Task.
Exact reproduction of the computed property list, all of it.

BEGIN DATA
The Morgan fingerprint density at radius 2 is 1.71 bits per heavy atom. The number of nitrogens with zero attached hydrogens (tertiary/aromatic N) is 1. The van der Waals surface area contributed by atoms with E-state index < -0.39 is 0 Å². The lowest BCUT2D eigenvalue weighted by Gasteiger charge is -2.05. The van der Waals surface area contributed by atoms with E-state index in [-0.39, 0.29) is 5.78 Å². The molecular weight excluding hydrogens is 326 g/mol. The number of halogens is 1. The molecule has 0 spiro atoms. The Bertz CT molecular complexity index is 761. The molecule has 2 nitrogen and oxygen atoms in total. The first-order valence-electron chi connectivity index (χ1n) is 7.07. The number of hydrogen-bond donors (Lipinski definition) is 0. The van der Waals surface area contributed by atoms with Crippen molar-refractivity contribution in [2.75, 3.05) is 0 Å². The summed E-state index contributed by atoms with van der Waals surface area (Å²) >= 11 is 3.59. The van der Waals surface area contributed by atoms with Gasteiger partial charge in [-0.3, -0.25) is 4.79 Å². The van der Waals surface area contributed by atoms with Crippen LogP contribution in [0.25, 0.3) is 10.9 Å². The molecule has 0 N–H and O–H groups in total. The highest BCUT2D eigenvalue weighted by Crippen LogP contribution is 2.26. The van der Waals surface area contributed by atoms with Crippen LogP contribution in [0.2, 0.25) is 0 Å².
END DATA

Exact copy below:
The Morgan fingerprint density at radius 2 is 1.71 bits per heavy atom. The number of nitrogens with zero attached hydrogens (tertiary/aromatic N) is 1. The van der Waals surface area contributed by atoms with E-state index < -0.39 is 0 Å². The lowest BCUT2D eigenvalue weighted by Gasteiger charge is -2.05. The van der Waals surface area contributed by atoms with E-state index in [-0.39, 0.29) is 5.78 Å². The molecular weight excluding hydrogens is 326 g/mol. The number of halogens is 1. The molecule has 0 spiro atoms. The Bertz CT molecular complexity index is 761. The molecule has 2 nitrogen and oxygen atoms in total. The first-order valence-electron chi connectivity index (χ1n) is 7.07. The number of hydrogen-bond donors (Lipinski definition) is 0. The van der Waals surface area contributed by atoms with Crippen molar-refractivity contribution in [2.75, 3.05) is 0 Å². The summed E-state index contributed by atoms with van der Waals surface area (Å²) >= 11 is 3.59. The van der Waals surface area contributed by atoms with Gasteiger partial charge in [-0.3, -0.25) is 4.79 Å². The van der Waals surface area contributed by atoms with Crippen LogP contribution in [0.25, 0.3) is 10.9 Å². The molecule has 0 N–H and O–H groups in total. The highest BCUT2D eigenvalue weighted by Crippen LogP contribution is 2.26. The van der Waals surface area contributed by atoms with Crippen LogP contribution in [0.2, 0.25) is 0 Å².